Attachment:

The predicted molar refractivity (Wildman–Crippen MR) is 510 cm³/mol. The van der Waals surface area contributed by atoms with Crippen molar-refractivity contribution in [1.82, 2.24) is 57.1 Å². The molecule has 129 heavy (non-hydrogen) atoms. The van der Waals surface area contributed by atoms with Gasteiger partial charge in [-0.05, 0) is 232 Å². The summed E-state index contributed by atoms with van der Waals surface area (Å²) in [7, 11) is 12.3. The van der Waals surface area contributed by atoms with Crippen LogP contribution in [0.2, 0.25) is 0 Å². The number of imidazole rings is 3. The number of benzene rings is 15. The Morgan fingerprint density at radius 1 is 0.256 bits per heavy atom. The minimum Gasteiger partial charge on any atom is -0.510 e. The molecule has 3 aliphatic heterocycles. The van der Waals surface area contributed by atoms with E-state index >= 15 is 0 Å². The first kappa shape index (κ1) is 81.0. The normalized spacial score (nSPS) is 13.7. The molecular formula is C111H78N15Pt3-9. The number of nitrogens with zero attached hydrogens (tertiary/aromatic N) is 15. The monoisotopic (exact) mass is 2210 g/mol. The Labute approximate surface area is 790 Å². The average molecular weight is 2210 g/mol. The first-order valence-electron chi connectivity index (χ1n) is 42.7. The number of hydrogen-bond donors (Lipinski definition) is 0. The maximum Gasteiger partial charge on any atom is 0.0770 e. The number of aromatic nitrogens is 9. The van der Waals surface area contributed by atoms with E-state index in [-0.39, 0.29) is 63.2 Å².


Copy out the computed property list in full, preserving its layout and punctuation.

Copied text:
The predicted molar refractivity (Wildman–Crippen MR) is 510 cm³/mol. The van der Waals surface area contributed by atoms with Crippen molar-refractivity contribution in [1.82, 2.24) is 57.1 Å². The molecule has 129 heavy (non-hydrogen) atoms. The van der Waals surface area contributed by atoms with Gasteiger partial charge in [-0.05, 0) is 232 Å². The summed E-state index contributed by atoms with van der Waals surface area (Å²) in [7, 11) is 12.3. The van der Waals surface area contributed by atoms with Crippen LogP contribution in [0.2, 0.25) is 0 Å². The number of imidazole rings is 3. The number of benzene rings is 15. The Morgan fingerprint density at radius 1 is 0.256 bits per heavy atom. The minimum Gasteiger partial charge on any atom is -0.510 e. The molecule has 3 aliphatic heterocycles. The van der Waals surface area contributed by atoms with E-state index >= 15 is 0 Å². The first kappa shape index (κ1) is 81.0. The normalized spacial score (nSPS) is 13.7. The molecular formula is C111H78N15Pt3-9. The number of nitrogens with zero attached hydrogens (tertiary/aromatic N) is 15. The monoisotopic (exact) mass is 2210 g/mol. The Labute approximate surface area is 790 Å². The average molecular weight is 2210 g/mol. The first-order valence-electron chi connectivity index (χ1n) is 42.7. The number of hydrogen-bond donors (Lipinski definition) is 0. The maximum Gasteiger partial charge on any atom is 0.0770 e. The number of aromatic nitrogens is 9. The van der Waals surface area contributed by atoms with E-state index in [-0.39, 0.29) is 63.2 Å².